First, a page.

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Year : 2017  |  Volume : 33  |  Issue : 3  |  Page : 579-587

Temporal bone resection for patients with head and neck cancer: surgical modalities and techniques of reconstruction

1 Department of Surgical Oncology, National Cancer Institute, Cairo University, Egypt
2 Department of Otolaryngology, Faculty of Medicine, Al Azhar University, Cairo, Egypt
3 Department of Otorhinolaryngology, Faculty of Medicine, Zagazig University, Zagazig, Egypt

Correspondence Address:
Mohammad W El-Anwar
Department of Otorhinolaryngology, Faculty of Medicine, Zagazig University, Zagazig
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Source of Support: None, Conflict of Interest: None

DOI: 10.4103/ejo.ejo_80_16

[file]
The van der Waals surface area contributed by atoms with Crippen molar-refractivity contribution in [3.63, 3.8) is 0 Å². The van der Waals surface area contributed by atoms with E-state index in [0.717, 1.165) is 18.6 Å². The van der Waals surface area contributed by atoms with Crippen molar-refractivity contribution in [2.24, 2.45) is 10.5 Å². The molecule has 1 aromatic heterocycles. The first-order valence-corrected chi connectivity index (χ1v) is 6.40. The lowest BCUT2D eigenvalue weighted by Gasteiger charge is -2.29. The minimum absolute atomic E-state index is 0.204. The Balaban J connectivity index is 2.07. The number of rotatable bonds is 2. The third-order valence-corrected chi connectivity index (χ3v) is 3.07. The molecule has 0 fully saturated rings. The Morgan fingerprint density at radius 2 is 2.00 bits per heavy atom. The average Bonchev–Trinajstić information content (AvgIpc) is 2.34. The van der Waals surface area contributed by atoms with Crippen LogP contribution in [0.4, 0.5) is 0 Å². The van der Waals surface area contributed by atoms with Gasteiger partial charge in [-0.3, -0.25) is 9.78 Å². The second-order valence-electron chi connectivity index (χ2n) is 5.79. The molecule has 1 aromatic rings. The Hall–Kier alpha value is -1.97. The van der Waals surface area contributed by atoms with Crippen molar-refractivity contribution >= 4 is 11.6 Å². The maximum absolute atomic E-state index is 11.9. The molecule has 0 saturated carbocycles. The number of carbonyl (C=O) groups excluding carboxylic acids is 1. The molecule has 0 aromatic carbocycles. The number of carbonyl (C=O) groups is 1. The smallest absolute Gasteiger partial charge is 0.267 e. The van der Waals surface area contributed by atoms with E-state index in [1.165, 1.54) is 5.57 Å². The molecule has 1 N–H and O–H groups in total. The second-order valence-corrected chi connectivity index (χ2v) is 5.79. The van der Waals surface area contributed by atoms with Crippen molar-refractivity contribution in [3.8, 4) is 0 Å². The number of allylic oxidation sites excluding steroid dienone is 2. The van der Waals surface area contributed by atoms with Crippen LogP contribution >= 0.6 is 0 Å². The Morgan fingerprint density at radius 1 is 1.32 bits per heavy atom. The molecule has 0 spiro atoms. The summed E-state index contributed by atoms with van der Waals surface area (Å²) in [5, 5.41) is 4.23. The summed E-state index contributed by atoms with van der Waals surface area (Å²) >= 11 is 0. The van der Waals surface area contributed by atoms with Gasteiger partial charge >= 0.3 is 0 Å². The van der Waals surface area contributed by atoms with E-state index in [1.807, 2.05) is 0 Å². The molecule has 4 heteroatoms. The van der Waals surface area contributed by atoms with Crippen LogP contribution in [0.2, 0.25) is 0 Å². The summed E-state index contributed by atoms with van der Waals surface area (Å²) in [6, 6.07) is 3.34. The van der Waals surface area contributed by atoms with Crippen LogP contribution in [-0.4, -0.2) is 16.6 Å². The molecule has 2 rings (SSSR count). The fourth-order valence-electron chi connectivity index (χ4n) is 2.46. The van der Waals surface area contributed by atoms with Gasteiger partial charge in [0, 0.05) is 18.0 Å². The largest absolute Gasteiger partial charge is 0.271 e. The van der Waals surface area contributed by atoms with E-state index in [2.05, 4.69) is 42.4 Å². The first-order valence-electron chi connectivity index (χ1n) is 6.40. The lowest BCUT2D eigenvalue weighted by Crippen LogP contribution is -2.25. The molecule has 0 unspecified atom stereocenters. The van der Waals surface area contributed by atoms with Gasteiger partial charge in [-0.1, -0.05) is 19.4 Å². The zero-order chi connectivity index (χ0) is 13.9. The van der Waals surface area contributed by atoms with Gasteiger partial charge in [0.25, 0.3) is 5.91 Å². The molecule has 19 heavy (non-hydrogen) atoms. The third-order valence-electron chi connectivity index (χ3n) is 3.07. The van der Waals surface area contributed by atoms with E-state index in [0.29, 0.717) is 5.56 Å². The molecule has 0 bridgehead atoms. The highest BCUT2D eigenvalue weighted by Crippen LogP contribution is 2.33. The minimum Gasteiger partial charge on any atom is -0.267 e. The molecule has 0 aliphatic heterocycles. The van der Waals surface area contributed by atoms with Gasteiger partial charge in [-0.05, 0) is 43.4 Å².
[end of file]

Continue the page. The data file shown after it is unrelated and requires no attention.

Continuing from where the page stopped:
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Objective The aim of this article is to present authors’ experience of using different modalities of temporal bone resection (TBR) and methods of reconstruction in malignant tumor involving temporal bone. Patients and methods For 27 patients scheduled for TBR, computed tomography was done for all patients, whereas complementary MRI for 13 patients. Different indications, TBR types, reconstruction technique, complications, and outcome were documented and analyzed. Results This study included 27 patients who had malignancy of or extend to temporal bone, including 11 (40.7%) external auditory canal, eight (29.6%) parotid gland, seven (26%) middle ears, and one (3.7%) lateral skull base tumors. The mean age of the patients was 57±10.4 years. Final histopathology was proved to be squamous cell carcinoma in 15 patients, adenoid cystic carcinoma in eight patients, and adenocarcinoma in four patients. Types of TBR were Lewis en-block technique in seven (26%) cases, lateral TBR in eight (29.6%) cases, modified lateral TBR in eight (29.6%) cases, and subtotal TBR in four cases (14.8%). Neck dissection (ND) was performed in all patients in the form of modified radical neck dissection (13 cases), radical neck dissection (five cases), supraomohyoid (three cases), and upper neck dissection (six cases). All preoperative clinicoradiological staging was upstaged postoperatively. Reconstruction of resulting defects was done using temporalis muscle flap (55.5%), pectoralis major myocutaneous flap (26%), latissimus dorsi myocutaneous flap (3.7%), trapezius myocutaneous flap (3.7%), and free flaps (14.8%). Reported complications were dural tears (22.2%), internal jugular vein injury (3.7%), transient vertigo (55.5%), complete facial nerve paralysis (33.3%), and hearing loss (14.8%). Postoperative adjuvant radiotherapy was given to 17 (62.9%) patients. The overall 3-year survival was 73%. Conclusion Commonest temporal bone involving malignancy was squamous cell carcinoma. TBR is integral part of radical resection for certain cancers involving temporal bone. Postoperative radiotherapy is usually needed. Operative tumor staging is more advanced than preoperative.

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